Friday, January 02, 2004
While I am a committed individualist, I think that these rights-based objections to sensible public health measures are both troubling and ironic.
They are troubling, because sometimes it is important to take strong measures to contain the spread of an infectious disease before the threat is so obvious that it is popularly understood. The litigation over the anthrax vaccination program began in 1999, two years before some lunatic turned the United States Postal Service into a delivery system for anthrax spores. If SARS or a more deadly contagious disease were to threaten the United States, would our courts even allow us to take the sensible measures that were standard operating procedure before the antibiotic era, including mandatory vaccination and quarantine? Even if most judges were sensible, how many silly injunctions would issue from our 500 federal district judges before the appellate courts sorted it all out?
These rights-based objections are ironic, too. It is no coincidence that the rise of legally cognizable individual rights in the United States and Europe during the last 50 years corresponded with the antibiotics era. When virulent infectious diseases posed a mortal threat to virtually all Americans -- as they did before World War II -- we needed government to act swiftly, and without anything resembling due process, to quarantine infected or even merely exposed individuals in order to isolate outbreaks before they spread widely. We understood instinctively that we had to impose harsh measures on individuals in order to protect the public. We didn't give a damn that sometimes we had to board people up in their houses or make them take a shot because we knew that the consequences of doing otherwise could be devastating. Does anybody believe that smallpox could have been confined to its tiny little lockbox if vaccination for the disease had been voluntary?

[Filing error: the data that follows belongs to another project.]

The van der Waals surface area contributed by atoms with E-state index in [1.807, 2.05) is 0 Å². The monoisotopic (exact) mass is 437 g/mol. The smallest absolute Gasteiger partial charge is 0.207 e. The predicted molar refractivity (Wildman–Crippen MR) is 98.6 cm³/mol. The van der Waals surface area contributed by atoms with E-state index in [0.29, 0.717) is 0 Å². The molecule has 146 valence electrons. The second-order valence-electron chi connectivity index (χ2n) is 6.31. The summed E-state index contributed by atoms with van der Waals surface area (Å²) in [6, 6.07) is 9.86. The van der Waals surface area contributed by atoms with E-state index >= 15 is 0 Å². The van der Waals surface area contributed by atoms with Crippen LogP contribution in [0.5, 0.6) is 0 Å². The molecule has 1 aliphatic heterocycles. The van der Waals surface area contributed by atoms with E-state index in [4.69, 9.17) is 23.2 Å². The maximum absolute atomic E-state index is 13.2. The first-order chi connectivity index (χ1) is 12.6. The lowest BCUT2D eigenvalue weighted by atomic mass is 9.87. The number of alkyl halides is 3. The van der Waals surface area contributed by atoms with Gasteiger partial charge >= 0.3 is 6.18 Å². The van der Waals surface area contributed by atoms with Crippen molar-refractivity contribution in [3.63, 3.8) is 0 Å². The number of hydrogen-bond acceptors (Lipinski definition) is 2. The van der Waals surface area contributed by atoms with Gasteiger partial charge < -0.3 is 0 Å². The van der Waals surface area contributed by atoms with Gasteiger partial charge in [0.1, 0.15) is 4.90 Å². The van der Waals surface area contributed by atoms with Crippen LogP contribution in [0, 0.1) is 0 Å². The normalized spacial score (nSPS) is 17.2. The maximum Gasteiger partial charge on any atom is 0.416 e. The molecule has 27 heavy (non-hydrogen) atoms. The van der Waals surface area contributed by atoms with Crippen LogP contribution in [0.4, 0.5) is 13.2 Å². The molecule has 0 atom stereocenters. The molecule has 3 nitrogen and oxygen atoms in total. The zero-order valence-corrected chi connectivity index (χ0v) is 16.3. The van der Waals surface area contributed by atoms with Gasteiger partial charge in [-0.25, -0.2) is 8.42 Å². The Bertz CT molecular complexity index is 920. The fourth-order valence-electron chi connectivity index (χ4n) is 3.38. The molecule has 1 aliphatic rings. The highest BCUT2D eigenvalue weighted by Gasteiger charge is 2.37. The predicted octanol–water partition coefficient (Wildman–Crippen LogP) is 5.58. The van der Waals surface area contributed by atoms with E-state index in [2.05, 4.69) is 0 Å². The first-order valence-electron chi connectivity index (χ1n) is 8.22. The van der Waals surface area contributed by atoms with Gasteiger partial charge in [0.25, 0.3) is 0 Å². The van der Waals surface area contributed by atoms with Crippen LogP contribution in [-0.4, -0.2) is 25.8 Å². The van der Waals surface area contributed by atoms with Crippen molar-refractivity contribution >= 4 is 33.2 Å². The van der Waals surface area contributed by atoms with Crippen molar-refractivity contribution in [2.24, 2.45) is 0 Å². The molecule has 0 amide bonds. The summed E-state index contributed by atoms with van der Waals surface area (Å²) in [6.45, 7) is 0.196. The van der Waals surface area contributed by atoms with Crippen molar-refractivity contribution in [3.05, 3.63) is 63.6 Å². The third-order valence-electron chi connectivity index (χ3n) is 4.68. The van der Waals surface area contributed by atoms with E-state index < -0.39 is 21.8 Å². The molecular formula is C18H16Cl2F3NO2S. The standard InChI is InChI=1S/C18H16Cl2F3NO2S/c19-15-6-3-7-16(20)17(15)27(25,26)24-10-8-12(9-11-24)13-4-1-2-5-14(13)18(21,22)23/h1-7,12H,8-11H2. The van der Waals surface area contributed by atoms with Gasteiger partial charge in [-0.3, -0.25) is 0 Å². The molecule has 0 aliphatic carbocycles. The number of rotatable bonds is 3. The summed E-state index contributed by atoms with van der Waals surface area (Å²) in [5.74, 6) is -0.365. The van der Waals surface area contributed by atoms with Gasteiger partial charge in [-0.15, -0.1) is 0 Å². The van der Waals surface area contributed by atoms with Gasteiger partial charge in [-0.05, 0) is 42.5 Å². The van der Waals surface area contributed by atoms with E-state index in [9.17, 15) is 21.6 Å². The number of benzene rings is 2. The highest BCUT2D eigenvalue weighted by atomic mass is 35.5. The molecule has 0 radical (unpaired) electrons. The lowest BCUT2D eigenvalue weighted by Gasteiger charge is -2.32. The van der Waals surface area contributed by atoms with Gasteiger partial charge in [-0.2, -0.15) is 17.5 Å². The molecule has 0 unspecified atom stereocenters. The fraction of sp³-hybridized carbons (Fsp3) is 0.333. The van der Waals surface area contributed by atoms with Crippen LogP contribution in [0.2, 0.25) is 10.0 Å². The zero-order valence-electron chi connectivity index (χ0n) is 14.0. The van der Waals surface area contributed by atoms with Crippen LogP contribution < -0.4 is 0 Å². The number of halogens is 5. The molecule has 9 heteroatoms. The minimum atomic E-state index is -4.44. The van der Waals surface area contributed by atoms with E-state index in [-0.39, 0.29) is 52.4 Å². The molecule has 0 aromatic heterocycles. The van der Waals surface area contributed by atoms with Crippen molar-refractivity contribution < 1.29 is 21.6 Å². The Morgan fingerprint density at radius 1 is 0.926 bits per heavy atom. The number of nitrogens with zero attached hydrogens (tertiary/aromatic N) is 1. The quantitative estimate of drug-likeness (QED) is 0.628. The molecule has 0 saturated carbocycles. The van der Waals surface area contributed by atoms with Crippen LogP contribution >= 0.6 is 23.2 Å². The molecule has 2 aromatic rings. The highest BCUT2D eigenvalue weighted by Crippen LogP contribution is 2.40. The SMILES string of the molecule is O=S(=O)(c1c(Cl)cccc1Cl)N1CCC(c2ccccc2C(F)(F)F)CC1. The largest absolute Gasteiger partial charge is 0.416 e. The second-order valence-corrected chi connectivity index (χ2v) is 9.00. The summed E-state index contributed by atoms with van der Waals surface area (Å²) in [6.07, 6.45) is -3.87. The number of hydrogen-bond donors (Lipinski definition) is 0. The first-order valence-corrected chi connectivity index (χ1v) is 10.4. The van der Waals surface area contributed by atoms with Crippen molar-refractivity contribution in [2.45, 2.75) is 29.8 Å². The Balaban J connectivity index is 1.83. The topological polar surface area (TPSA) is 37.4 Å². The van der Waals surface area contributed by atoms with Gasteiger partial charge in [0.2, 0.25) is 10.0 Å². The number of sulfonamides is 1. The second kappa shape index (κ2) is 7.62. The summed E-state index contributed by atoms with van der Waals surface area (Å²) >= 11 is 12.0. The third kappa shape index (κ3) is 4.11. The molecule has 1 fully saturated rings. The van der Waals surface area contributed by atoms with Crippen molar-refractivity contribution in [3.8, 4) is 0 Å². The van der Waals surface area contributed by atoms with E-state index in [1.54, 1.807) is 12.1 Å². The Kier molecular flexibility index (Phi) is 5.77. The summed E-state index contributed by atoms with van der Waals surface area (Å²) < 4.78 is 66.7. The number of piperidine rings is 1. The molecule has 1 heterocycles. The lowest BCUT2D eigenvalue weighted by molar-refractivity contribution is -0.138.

The defeat, or at least the subsidence, of infectious disease since World War II meant that we no longer needed our government to impose these harsh obligations on individuals for the public good. As a result, we see very few examples today of individuals who are required to bear great (or even small) individual burdens for the benefit of the public, so any such circumstance looks like a great injustice and therefore becomes the subject of litigation.
So it was antibiotics and vaccine that created the political climate necessary for today's individualist and litigious culture. It is therefore ironic that individualism is the basis for attacking programs to control the spread of infectious disease.